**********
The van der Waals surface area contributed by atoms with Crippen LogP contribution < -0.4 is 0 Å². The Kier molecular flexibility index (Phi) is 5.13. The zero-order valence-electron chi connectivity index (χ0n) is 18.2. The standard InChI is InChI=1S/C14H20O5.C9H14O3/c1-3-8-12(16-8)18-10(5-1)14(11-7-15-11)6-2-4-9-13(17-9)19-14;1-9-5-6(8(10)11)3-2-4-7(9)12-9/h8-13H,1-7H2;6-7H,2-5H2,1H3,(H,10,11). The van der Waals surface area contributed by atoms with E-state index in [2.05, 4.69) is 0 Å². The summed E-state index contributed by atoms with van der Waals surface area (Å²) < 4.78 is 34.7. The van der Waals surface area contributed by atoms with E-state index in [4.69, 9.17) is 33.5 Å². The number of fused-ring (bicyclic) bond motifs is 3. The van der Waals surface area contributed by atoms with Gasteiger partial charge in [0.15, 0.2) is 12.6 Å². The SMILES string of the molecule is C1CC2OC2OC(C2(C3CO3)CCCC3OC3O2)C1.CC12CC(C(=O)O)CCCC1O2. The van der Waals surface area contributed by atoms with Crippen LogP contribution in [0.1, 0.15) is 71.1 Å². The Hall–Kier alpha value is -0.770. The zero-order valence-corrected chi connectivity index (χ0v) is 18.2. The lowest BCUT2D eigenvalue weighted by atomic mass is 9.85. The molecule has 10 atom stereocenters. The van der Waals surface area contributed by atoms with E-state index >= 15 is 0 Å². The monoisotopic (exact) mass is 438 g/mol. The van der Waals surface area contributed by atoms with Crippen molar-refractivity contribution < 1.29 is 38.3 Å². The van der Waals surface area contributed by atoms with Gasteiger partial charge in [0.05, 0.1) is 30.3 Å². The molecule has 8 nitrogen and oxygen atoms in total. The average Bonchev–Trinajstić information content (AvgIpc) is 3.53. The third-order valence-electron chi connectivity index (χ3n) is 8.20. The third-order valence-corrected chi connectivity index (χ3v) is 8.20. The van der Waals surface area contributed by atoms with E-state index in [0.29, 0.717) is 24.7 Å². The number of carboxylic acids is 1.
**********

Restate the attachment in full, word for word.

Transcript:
The van der Waals surface area contributed by atoms with Crippen LogP contribution < -0.4 is 0 Å². The Kier molecular flexibility index (Phi) is 5.13. The zero-order valence-electron chi connectivity index (χ0n) is 18.2. The standard InChI is InChI=1S/C14H20O5.C9H14O3/c1-3-8-12(16-8)18-10(5-1)14(11-7-15-11)6-2-4-9-13(17-9)19-14;1-9-5-6(8(10)11)3-2-4-7(9)12-9/h8-13H,1-7H2;6-7H,2-5H2,1H3,(H,10,11). The van der Waals surface area contributed by atoms with E-state index in [2.05, 4.69) is 0 Å². The summed E-state index contributed by atoms with van der Waals surface area (Å²) < 4.78 is 34.7. The van der Waals surface area contributed by atoms with E-state index in [4.69, 9.17) is 33.5 Å². The number of fused-ring (bicyclic) bond motifs is 3. The van der Waals surface area contributed by atoms with Gasteiger partial charge in [0.15, 0.2) is 12.6 Å². The SMILES string of the molecule is C1CC2OC2OC(C2(C3CO3)CCCC3OC3O2)C1.CC12CC(C(=O)O)CCCC1O2. The van der Waals surface area contributed by atoms with Crippen LogP contribution in [0.1, 0.15) is 71.1 Å². The Hall–Kier alpha value is -0.770. The zero-order valence-corrected chi connectivity index (χ0v) is 18.2. The lowest BCUT2D eigenvalue weighted by atomic mass is 9.85. The molecule has 10 atom stereocenters. The van der Waals surface area contributed by atoms with E-state index >= 15 is 0 Å². The monoisotopic (exact) mass is 438 g/mol. The van der Waals surface area contributed by atoms with Crippen molar-refractivity contribution < 1.29 is 38.3 Å². The van der Waals surface area contributed by atoms with Gasteiger partial charge in [0.05, 0.1) is 30.3 Å². The molecule has 8 nitrogen and oxygen atoms in total. The average Bonchev–Trinajstić information content (AvgIpc) is 3.53. The third-order valence-electron chi connectivity index (χ3n) is 8.20. The third-order valence-corrected chi connectivity index (χ3v) is 8.20. The van der Waals surface area contributed by atoms with E-state index in [0.29, 0.717) is 24.7 Å². The number of carboxylic acids is 1.